Wednesday, March 12, 2008
"Untitled" (from Frauen), Michael Schmidt, All rights reserved
I took the afternoon off yesterday & went to Chelsea with a handwritten list of possibilities. But it was the show I just happened to stumble on -- Michael Schmidt at Mitchell-Innes & Nash -- that made my day. Hardly known in this country, Schmidt is, in his sixties, highly respected in his native Germany. But even in the land of Gursky & Struth, he's apparently no star.
Maybe he's not famous because he hasn't declared one style & stuck with it. The lovely gaminesque portrait above, for example, is from a series on young German women he made in the late 90s. But other work in this all B & W show -- dark sentiment-free landscapes, deadpan views of city scapes & nooks, architectural oddities, diptychs & other work clustered for meaning, distinctly unbeautiful portraits -- seem as though they could have been made by someone else entirely. For me this is no criticism. I'm as thrilled by Schmidt's restlessness as I am by his mastery. I like it that he seems to be making it up as he goes along. Whatever he does, his subject matter is consistently serious, even austere. But his pictures are sensual & anything but doctrinaire.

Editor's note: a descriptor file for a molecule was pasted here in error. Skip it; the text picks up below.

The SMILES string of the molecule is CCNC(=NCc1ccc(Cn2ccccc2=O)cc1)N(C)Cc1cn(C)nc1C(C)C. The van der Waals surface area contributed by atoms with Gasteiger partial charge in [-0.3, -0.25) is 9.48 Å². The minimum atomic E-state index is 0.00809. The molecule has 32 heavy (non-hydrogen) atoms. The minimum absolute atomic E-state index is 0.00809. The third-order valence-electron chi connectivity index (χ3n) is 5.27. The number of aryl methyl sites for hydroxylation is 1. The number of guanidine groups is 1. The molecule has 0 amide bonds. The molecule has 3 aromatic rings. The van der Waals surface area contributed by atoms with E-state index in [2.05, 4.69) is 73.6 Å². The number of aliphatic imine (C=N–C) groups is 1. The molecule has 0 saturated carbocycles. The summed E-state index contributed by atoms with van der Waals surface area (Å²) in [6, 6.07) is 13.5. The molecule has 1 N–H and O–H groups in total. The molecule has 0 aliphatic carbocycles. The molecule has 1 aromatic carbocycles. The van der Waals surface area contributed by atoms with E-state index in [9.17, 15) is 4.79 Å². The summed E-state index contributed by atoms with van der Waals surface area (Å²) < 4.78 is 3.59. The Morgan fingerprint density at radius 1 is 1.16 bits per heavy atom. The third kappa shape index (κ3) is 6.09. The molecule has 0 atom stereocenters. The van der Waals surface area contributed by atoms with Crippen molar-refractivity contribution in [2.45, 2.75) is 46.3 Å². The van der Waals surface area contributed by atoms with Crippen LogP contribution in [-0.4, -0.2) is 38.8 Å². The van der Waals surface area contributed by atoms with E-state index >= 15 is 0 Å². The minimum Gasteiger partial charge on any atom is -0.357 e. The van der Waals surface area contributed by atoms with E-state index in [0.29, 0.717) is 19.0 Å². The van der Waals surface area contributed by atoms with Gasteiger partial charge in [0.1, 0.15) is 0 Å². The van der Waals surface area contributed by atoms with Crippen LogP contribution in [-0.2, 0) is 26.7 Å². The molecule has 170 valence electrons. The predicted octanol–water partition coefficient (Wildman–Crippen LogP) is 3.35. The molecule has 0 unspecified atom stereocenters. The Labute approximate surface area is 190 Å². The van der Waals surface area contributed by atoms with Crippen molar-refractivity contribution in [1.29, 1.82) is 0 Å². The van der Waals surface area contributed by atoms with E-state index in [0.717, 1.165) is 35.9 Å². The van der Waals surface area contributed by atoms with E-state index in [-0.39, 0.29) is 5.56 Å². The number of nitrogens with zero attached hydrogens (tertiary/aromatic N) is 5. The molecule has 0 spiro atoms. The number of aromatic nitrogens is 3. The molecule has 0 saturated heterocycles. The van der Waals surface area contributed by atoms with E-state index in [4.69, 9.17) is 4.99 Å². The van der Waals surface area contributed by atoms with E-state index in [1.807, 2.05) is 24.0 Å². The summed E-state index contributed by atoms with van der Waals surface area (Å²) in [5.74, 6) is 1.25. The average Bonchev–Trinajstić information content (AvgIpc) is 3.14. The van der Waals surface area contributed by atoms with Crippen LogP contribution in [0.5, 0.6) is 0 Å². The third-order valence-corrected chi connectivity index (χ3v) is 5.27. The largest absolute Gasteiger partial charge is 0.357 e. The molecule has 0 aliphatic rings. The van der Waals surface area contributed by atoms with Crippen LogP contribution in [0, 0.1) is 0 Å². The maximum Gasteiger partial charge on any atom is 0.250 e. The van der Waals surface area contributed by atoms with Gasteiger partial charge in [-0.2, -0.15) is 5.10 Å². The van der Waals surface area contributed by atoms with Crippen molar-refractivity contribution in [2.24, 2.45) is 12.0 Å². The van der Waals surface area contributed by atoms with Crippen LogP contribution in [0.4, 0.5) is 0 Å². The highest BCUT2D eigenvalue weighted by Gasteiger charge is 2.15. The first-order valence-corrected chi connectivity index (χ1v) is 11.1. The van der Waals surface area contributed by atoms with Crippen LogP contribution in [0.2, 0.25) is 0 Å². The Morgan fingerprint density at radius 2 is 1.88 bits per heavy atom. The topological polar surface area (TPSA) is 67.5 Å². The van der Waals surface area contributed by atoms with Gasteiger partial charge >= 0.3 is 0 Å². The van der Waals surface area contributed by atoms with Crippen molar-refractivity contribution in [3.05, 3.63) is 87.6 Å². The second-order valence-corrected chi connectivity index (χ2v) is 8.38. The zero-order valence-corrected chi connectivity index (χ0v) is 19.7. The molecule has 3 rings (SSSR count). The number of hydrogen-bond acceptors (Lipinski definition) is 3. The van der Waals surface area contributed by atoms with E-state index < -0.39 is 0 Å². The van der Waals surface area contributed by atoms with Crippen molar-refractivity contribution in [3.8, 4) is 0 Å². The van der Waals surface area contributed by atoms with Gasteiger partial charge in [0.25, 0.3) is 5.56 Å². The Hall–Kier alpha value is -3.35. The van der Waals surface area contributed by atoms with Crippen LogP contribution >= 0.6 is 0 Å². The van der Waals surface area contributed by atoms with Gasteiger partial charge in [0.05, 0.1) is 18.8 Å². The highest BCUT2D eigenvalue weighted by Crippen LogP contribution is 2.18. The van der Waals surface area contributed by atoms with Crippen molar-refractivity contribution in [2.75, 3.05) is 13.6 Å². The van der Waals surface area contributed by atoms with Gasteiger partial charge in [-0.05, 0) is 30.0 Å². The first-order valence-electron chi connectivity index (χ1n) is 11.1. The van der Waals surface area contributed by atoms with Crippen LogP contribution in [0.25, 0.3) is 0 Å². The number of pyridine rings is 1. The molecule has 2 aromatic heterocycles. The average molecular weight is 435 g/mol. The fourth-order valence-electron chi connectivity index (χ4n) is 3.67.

Instead of trying to tell you, I wanted to just show you. But I couldn't google up the JPGs I needed (go to the show if you're in NY.) The pictures that really impressed me feature almost unbelievably dense compositions. Peopleless city views, for example, brimming with textures, shapes, lines, tonalities -- so much disparate architecture & human creation crammed into the frame you can't imagine how it could all go together. But Schmidt has somehow made it work, without fuss, found the balance point. These pictures are a little bit like Lee Friedlander's work but less ragged. Even facing the most savage disorder in nature, Schmidt seems able to find unforced harmonies without sacrificing the real.
I remember, while I was looking, having a strange thought: "He's photographing human intelligence."